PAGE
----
Self-Powered “Straddle” Windrow Turners
A self-powered turner is commonly seen at a larger and industrial composting facility. These machines “straddle” the windrow and use a large hydraulic or belt driven drum to turn the pile inside-out, redistributing moisture and oxygen, and further breaking down the material. These machines can range in machine widths from 10’ to 25’, allowing for a larger composting facility to turn multiple rows per day, and keep up with the demands of high-volume operation.
Trapezoidal / Side Turners
These machines are used to turn static or aerated piles without the typical windrow shape. They drive along the side of the pile, pulling in material and discharging it to one side.
A trommel screen uses a rotating drum screen to size feedstock and separate fine material of pre-determined size to make a product. Trommel screens are some of the most common screens used for composting, as they offer an ease of changing product size, ability to handle wet material, and multiple size ranges to fit most any operation.
Specifically developed for the organics market in Europe, a star screen is a large machine that uses a screen of hundreds of rotating stars to move and separate material. A star screen is a high-end, high-volume solution for making compost. They offer very high throughput potential, and many star screens can make 2 or 3 sized products at one time.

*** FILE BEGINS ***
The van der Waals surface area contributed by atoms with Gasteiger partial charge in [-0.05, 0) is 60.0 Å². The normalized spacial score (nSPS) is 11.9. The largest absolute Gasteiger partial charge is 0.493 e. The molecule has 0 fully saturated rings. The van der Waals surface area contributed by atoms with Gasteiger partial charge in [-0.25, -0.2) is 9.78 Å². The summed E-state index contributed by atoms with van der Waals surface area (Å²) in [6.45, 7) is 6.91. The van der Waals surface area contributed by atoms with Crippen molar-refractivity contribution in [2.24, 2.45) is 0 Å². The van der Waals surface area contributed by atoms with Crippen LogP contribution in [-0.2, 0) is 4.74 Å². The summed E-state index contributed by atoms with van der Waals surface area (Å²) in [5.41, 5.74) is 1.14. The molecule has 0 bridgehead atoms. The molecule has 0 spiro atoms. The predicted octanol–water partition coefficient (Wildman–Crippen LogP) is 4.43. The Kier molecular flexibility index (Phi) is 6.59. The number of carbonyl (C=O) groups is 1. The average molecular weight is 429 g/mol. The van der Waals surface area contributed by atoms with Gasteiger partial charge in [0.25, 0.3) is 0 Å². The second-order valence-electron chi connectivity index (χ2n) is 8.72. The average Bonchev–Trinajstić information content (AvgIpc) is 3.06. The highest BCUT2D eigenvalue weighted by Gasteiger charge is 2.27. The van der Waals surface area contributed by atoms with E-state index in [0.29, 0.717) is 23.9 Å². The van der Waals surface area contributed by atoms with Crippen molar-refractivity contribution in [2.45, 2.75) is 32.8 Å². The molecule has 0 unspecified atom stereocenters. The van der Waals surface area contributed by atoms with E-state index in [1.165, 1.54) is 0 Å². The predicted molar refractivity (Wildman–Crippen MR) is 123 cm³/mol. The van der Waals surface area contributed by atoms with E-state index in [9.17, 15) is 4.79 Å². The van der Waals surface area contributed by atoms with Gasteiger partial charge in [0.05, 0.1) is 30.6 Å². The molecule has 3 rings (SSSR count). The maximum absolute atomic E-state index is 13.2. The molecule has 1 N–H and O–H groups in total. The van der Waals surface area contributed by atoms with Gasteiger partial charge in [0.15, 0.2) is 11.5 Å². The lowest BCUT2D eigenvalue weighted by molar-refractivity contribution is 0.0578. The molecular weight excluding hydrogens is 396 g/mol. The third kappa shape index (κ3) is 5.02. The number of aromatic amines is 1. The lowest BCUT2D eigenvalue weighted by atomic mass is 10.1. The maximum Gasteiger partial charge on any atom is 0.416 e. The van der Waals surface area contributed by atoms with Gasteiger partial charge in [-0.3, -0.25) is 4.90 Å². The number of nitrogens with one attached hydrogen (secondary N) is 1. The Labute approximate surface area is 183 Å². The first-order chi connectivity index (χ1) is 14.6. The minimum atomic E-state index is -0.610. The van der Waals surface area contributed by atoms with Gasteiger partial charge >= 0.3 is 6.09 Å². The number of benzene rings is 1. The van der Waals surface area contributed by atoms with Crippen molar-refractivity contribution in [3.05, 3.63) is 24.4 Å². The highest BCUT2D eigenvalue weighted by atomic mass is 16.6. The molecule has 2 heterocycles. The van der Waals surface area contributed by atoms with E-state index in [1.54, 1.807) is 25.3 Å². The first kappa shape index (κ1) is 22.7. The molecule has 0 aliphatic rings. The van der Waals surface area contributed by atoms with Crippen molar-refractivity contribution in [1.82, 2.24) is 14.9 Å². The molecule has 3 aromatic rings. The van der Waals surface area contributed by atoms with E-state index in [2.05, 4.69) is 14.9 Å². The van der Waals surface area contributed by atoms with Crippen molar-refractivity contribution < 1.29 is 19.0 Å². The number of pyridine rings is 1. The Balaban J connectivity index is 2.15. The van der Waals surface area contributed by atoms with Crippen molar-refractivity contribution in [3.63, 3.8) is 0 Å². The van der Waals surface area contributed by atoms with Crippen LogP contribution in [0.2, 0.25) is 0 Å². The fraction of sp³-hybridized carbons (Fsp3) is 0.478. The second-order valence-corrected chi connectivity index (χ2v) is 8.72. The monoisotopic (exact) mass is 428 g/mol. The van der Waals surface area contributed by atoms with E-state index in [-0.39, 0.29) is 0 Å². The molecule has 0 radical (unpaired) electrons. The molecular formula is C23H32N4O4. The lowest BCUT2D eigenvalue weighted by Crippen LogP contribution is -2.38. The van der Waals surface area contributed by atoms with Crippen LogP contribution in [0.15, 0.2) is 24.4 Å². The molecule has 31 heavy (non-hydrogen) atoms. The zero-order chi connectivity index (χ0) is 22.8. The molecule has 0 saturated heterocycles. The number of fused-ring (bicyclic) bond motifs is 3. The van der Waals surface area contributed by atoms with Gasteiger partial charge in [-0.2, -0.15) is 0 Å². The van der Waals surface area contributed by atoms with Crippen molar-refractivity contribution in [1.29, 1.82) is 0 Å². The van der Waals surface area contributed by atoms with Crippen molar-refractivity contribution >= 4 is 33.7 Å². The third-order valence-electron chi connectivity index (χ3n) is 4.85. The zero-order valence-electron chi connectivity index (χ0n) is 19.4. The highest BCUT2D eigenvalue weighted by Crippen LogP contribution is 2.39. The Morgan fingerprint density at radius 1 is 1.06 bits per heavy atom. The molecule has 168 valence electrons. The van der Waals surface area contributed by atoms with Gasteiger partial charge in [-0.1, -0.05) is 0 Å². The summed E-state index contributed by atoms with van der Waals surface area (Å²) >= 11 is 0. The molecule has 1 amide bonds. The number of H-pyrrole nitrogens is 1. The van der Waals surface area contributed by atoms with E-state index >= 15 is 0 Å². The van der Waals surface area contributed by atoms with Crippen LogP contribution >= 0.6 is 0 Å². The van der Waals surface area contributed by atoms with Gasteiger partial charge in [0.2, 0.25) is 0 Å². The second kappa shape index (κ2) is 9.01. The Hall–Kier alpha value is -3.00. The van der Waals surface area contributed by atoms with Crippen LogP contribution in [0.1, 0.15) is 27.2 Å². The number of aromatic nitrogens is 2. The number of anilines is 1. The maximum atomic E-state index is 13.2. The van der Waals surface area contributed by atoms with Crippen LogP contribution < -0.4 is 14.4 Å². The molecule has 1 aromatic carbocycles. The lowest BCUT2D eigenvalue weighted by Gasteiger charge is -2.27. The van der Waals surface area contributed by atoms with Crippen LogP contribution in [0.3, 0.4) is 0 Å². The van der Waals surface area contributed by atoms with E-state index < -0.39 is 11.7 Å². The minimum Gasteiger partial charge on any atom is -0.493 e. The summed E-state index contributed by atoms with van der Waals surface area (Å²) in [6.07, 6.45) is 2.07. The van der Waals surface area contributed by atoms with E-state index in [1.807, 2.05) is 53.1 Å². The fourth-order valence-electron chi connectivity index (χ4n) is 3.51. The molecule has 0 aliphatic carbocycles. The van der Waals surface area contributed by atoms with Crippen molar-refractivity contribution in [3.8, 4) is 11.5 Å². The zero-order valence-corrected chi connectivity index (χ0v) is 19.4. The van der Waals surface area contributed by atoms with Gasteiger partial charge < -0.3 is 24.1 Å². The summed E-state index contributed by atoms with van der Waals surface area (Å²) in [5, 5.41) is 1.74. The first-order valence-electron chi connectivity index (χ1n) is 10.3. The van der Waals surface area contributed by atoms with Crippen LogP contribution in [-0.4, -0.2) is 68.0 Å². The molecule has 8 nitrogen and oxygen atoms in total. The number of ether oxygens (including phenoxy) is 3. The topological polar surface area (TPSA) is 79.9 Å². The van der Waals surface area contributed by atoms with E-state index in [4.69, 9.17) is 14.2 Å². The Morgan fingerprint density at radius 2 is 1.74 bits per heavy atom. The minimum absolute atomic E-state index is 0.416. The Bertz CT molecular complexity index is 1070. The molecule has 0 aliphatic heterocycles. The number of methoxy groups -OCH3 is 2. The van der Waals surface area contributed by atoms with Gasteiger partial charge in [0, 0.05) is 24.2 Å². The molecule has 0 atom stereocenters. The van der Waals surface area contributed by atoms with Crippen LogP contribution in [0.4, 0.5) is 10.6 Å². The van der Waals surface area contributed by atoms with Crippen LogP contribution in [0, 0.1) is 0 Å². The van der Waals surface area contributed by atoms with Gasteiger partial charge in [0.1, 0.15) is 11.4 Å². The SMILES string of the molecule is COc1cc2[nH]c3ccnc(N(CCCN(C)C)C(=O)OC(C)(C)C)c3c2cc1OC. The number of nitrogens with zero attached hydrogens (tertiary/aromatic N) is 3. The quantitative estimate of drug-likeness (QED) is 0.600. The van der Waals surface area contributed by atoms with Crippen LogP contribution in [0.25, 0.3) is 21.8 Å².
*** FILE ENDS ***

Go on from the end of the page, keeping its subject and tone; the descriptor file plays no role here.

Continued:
Scalping Screens / “Shaker Decks”
Available in a very wide range of sizes and price ranges, a scalping screen uses a flat vibrating deck to shake the material over a mesh screen to create 2 or 3 sized products. These versatile screens are traditionally used in the topsoil and aggregate markets, and can be challenging for a typical wet and sticky compost product, due to buildup of material on the screens.
A true game changer in the processing of pre-and-post-consumer food waste, a depackager is a machine that separates food waste from the bags and packaging it’s contained in. Depackagers are the best solution in the market to allow for large-scale processing of food waste with minimal contamination of the organic output. These machines utilize vertical or horizontal rotating mills to shear, but not destroy the packaging, allowing for the organics to be released but not contaminated.
A newer technology applied by composters to address the growing issue of contamination in composting feedstocks. These machines are varied in concept, but use water, air, suction, magnets or some combination to agitate and separate contamination from compost or feedstocks.
In-vessel compost equipment is growing in popularity with an increased need for composting in smaller commercial and institutional settings, and with requirements in some settings to capture or reduce odors or emissions.
The process takes place in an enclosed drum or container.How Within-Vessel Composters Work. Within-vessel composting is a way of composting materials, such as food or landscape wastes, within an enclosed drum. Conditions are maximized in the drum for standard temperature and moisture.
In some cases, covered static pile systems are considered as “in-vessel” as well, but generally the term is used for mechanical units.
Not all units that call themselves “in-vessel” composters are making plant-ready compost when it exits the system. See compostingcouncil.org/food-dehydrators to learn more.
Links and Resources
US Composting Council blog post: Machine Rates: Do You Know What Your Equipment Costs You?, https://www.compostingcouncil.org/page/Blog-CompostFacilityOperation
Compost Equipment Guide, https://www.compostingcouncil.org/page/EquipmentGuide
Post-Landfill Action Network In-Vessel Equipment Guide, bit.ly/Digesters-Resource